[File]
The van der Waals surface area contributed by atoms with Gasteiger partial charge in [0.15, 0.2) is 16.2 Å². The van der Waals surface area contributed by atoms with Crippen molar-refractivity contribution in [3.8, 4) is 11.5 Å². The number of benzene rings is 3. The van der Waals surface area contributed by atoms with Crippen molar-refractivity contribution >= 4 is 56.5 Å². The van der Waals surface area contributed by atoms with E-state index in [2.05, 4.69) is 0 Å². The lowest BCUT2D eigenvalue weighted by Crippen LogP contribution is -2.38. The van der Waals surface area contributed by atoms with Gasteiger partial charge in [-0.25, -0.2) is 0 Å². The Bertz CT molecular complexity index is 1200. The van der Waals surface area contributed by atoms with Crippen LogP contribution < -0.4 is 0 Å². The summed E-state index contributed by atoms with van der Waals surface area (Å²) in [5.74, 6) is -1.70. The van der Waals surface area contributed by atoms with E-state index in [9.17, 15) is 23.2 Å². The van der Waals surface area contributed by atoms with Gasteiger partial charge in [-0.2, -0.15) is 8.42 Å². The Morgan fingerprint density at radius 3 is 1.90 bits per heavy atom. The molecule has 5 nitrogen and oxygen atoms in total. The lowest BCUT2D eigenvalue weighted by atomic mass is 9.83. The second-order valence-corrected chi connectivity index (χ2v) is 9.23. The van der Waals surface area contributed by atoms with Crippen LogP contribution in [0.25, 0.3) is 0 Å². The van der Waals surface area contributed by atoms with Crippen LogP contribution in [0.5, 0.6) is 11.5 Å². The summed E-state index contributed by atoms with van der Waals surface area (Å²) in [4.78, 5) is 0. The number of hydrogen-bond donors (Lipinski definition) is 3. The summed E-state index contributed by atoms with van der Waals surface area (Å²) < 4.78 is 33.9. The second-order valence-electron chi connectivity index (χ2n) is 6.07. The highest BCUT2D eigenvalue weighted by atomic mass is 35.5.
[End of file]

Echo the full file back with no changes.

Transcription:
The van der Waals surface area contributed by atoms with Gasteiger partial charge in [0.15, 0.2) is 16.2 Å². The van der Waals surface area contributed by atoms with Crippen molar-refractivity contribution in [3.8, 4) is 11.5 Å². The number of benzene rings is 3. The van der Waals surface area contributed by atoms with Crippen molar-refractivity contribution >= 4 is 56.5 Å². The van der Waals surface area contributed by atoms with E-state index in [2.05, 4.69) is 0 Å². The lowest BCUT2D eigenvalue weighted by Crippen LogP contribution is -2.38. The van der Waals surface area contributed by atoms with Gasteiger partial charge in [-0.25, -0.2) is 0 Å². The Bertz CT molecular complexity index is 1200. The van der Waals surface area contributed by atoms with Crippen LogP contribution < -0.4 is 0 Å². The summed E-state index contributed by atoms with van der Waals surface area (Å²) in [5.74, 6) is -1.70. The van der Waals surface area contributed by atoms with E-state index in [9.17, 15) is 23.2 Å². The van der Waals surface area contributed by atoms with Gasteiger partial charge in [-0.2, -0.15) is 8.42 Å². The Morgan fingerprint density at radius 3 is 1.90 bits per heavy atom. The molecule has 5 nitrogen and oxygen atoms in total. The lowest BCUT2D eigenvalue weighted by atomic mass is 9.83. The second-order valence-corrected chi connectivity index (χ2v) is 9.23. The van der Waals surface area contributed by atoms with Crippen LogP contribution in [0.25, 0.3) is 0 Å². The van der Waals surface area contributed by atoms with Crippen LogP contribution in [0.5, 0.6) is 11.5 Å². The summed E-state index contributed by atoms with van der Waals surface area (Å²) in [4.78, 5) is 0. The number of hydrogen-bond donors (Lipinski definition) is 3. The summed E-state index contributed by atoms with van der Waals surface area (Å²) < 4.78 is 33.9. The second-order valence-electron chi connectivity index (χ2n) is 6.07. The highest BCUT2D eigenvalue weighted by atomic mass is 35.5.